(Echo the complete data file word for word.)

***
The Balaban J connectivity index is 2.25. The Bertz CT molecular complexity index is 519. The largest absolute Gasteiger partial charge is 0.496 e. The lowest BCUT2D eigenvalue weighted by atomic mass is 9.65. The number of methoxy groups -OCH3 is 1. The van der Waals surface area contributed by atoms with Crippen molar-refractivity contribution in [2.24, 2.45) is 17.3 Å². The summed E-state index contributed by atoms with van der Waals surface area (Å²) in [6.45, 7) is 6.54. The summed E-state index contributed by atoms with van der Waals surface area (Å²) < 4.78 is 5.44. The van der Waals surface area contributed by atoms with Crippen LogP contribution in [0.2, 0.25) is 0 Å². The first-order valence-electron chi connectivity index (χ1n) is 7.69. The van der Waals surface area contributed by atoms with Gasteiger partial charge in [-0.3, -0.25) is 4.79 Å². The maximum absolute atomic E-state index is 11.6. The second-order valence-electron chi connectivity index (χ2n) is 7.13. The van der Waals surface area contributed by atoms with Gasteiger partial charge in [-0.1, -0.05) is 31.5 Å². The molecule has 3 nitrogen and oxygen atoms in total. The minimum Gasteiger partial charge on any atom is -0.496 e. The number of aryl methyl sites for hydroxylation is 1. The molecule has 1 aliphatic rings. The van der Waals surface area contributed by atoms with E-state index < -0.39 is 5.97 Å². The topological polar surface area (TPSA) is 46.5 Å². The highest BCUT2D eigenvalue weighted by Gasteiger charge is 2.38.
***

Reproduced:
The Balaban J connectivity index is 2.25. The Bertz CT molecular complexity index is 519. The largest absolute Gasteiger partial charge is 0.496 e. The lowest BCUT2D eigenvalue weighted by atomic mass is 9.65. The number of methoxy groups -OCH3 is 1. The van der Waals surface area contributed by atoms with Crippen molar-refractivity contribution in [2.24, 2.45) is 17.3 Å². The summed E-state index contributed by atoms with van der Waals surface area (Å²) in [6.45, 7) is 6.54. The summed E-state index contributed by atoms with van der Waals surface area (Å²) < 4.78 is 5.44. The van der Waals surface area contributed by atoms with Crippen LogP contribution in [0.2, 0.25) is 0 Å². The first-order valence-electron chi connectivity index (χ1n) is 7.69. The van der Waals surface area contributed by atoms with Gasteiger partial charge in [-0.3, -0.25) is 4.79 Å². The maximum absolute atomic E-state index is 11.6. The second-order valence-electron chi connectivity index (χ2n) is 7.13. The van der Waals surface area contributed by atoms with Gasteiger partial charge in [-0.1, -0.05) is 31.5 Å². The molecule has 3 nitrogen and oxygen atoms in total. The minimum Gasteiger partial charge on any atom is -0.496 e. The number of aryl methyl sites for hydroxylation is 1. The molecule has 1 aliphatic rings. The van der Waals surface area contributed by atoms with E-state index < -0.39 is 5.97 Å². The topological polar surface area (TPSA) is 46.5 Å². The highest BCUT2D eigenvalue weighted by Gasteiger charge is 2.38.